Preventing child neglect: the role of state discretion in child maltreatment statutes in the U.S.

Johnson-Motoyama, Michelle, Ginther, Donna, Sattler, Patricia and Damman, Jeri (2018) Preventing child neglect: the role of state discretion in child maltreatment statutes in the U.S. In: 22nd Annual Conference, the Society for Social Work and Research Conference, January 10-14 2018, Washington, D.C., USA.

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A longstanding controversy in child protection concerns the range of conditions for which state child protective service (CPS) agencies should have responsibility among economically vulnerable children and families. States have substantial discretion in specifying a range of parental behaviors and conditions that define a child as neglected under the federal Child Abuse Prevention and Treatment Act. Currently, 36 U.S. states and territories explicitly exclude children from a CPS response when behaviors defined as neglect occur for financial reasons only. This form of gatekeeping at the point of CPS intake has multiple implications. On the one hand, states with restrictive definitions based on financial capability are able to prioritize limited resources for willfully or intentionally neglected children. On the other hand, children who otherwise meet definitions of neglect for reasons of poverty may not be able to access needed supports, thereby placing them at inordinate risk of harm when other community-based resources are unavailable. The purpose of this study was to estimate the effects of variation in state definitions based on financial capability on child neglect reports, the substantiation of neglect reports, and removals from home for reasons of neglect.

Child neglect variables were drawn from the National Child Abuse and Neglect Data System (NCANDS) (2005-2015). Control variables included the presence of universal mandated reporting laws, which were drawn from the Children's Bureau (2016), and state population and poverty rates, which were drawn from the U.S. Census Current Population Surveys. The logarithm of child neglect and foster care cases were regressed on the log of population, the log of poverty, and year. Estimates were performed using STATA 14.2 and all standard errors were clustered on state.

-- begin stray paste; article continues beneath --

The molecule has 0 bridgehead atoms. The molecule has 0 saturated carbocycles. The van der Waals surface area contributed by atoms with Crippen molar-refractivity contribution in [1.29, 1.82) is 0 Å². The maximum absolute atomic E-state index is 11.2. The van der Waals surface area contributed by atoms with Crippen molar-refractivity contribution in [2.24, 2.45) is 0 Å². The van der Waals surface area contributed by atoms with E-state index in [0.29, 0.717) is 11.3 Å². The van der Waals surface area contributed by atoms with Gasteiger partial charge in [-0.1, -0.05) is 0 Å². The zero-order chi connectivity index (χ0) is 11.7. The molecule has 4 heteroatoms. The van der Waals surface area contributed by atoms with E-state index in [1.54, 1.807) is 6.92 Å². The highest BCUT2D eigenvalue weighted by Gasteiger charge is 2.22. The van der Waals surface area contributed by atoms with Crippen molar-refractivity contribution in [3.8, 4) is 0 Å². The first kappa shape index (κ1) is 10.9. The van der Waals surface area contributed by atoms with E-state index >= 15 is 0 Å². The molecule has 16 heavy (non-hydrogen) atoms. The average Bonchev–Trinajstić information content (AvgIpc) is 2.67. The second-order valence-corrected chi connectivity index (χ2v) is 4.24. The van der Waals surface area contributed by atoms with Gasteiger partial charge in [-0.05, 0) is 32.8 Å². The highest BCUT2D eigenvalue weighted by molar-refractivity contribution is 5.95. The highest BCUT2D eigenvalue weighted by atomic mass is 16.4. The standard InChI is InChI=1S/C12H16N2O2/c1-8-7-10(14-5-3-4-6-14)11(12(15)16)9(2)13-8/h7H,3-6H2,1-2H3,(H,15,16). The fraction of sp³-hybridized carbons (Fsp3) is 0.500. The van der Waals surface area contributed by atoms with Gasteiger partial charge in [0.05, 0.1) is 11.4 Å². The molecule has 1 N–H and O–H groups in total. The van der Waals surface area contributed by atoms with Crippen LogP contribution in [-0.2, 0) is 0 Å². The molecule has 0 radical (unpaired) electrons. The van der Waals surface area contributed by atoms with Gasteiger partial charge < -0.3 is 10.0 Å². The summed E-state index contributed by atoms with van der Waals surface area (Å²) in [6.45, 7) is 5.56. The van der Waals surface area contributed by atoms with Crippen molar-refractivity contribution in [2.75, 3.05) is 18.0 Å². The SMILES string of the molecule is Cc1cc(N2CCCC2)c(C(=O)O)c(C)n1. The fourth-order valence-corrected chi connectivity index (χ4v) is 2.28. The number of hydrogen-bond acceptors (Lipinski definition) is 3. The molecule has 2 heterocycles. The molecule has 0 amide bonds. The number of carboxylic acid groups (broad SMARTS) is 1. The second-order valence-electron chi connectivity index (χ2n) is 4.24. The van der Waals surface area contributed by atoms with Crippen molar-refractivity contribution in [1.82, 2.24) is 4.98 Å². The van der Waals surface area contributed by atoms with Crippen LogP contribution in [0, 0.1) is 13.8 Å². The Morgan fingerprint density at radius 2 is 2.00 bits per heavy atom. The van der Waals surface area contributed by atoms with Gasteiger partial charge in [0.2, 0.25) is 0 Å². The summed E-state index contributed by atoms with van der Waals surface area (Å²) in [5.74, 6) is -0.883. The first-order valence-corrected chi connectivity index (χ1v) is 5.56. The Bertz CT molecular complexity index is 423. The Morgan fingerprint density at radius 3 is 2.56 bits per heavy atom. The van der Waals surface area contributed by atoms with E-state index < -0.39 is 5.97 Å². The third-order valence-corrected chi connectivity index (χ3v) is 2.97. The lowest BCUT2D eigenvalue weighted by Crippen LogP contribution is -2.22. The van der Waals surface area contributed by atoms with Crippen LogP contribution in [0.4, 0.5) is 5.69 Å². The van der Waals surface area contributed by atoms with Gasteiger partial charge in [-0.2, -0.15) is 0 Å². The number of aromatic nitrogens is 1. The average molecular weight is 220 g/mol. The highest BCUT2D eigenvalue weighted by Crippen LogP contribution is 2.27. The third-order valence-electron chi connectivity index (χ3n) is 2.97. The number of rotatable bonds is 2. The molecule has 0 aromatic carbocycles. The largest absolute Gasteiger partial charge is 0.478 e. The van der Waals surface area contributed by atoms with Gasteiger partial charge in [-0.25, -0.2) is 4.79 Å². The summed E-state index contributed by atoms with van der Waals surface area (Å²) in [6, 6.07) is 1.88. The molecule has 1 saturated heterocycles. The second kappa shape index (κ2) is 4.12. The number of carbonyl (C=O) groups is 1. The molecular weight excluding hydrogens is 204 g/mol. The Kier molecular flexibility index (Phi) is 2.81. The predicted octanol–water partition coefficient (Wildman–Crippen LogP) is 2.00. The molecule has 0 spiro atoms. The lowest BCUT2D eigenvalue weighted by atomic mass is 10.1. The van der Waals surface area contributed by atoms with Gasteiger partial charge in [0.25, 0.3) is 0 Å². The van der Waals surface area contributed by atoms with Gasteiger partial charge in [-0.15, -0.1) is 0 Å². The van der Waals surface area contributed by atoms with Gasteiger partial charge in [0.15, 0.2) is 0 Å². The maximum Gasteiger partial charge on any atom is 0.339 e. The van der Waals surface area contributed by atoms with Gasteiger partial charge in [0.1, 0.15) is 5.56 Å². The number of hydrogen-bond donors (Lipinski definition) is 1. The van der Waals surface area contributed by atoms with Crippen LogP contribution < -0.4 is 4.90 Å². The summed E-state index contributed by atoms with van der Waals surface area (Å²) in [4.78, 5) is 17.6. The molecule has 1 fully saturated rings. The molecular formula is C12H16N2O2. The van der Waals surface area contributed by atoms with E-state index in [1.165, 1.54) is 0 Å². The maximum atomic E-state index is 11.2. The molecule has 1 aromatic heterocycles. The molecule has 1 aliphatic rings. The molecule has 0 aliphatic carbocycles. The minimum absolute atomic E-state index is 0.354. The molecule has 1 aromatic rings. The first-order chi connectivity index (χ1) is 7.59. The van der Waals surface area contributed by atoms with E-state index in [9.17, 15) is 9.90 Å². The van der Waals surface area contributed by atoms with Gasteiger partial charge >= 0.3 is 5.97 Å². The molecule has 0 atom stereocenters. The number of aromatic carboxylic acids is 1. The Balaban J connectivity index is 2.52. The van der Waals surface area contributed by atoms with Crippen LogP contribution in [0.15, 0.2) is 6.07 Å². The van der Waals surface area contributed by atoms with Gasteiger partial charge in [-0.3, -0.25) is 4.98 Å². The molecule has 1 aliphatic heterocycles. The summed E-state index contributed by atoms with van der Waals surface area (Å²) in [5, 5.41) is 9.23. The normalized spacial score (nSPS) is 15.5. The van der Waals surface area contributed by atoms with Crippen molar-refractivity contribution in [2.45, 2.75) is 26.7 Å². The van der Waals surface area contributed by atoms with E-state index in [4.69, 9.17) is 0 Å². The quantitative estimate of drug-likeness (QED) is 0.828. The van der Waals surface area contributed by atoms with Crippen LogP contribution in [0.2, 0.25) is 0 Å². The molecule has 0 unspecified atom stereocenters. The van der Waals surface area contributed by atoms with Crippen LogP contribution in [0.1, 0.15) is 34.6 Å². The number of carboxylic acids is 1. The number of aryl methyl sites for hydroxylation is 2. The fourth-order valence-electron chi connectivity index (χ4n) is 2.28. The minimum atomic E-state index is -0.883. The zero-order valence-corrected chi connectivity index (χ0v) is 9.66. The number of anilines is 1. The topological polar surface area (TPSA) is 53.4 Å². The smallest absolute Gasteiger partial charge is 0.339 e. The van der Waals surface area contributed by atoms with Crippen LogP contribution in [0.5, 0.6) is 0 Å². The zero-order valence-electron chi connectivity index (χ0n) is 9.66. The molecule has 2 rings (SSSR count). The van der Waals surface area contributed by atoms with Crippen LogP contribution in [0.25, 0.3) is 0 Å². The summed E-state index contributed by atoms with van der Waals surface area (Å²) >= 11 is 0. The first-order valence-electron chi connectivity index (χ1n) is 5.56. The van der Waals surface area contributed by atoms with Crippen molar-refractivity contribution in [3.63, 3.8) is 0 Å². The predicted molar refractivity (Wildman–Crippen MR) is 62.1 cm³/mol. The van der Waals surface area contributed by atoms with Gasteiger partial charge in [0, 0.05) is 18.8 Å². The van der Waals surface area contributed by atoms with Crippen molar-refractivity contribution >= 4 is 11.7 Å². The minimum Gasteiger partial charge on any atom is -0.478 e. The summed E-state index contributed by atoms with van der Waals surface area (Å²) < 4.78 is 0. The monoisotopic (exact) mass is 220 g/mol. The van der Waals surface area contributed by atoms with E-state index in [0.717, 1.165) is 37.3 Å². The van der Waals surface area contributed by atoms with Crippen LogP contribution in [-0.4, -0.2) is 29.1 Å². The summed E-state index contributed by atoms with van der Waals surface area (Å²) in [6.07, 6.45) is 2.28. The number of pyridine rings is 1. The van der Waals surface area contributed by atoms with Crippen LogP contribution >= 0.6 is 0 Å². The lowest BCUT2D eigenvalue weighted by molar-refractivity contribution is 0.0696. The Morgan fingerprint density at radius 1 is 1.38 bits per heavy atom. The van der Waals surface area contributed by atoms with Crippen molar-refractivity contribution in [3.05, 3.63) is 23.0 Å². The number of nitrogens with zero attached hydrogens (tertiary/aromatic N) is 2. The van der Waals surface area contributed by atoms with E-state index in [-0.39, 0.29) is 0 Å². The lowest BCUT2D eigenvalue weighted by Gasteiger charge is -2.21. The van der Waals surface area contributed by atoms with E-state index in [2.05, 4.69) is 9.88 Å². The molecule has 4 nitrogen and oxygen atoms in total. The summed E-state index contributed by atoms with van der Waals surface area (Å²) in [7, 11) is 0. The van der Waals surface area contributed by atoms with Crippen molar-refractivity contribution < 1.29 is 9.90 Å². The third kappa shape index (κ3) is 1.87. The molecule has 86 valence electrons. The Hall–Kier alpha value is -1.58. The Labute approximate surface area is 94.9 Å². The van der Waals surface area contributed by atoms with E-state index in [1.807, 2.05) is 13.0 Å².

After adjusting for universal mandated reporting laws, population size, and state poverty rates, preliminary estimates indicate that states which exclude financial reasons from definitions of neglect have a large increase in the number of children placed in foster care for reasons of neglect. States with more nuanced definitions of neglect have more reports, victims, and more children placed in foster care. Thus, more specific maltreatment definitions that specify a range of conditions are associated with increased neglect caseloads and foster care placements.

This study contributes to the limited body of research that has examined the relationship of child maltreatment policy to child welfare outcomes using national data. Findings suggest that states with more restrictive definitions based on a caregiver’s financial capability serve more children in foster care when compared to other states, and states that specify a broader range of neglect conditions serve more children at multiple points along the child welfare continuum. Additional research is necessary to determine the impacts of neglect definitions on state CPS agencies and on economically vulnerable children, and the CPS trajectories of neglected children initially excluded from CPS responses for financial reasons.

Item Type: Conference or Workshop Item (Paper)
Schools and Departments: School of Education and Social Work > Social Work and Social Care
Subjects: L Education
Depositing User: Deeptima Massey
Date Deposited: 14 Sep 2018 13:41
Last Modified: 14 Sep 2018 13:42
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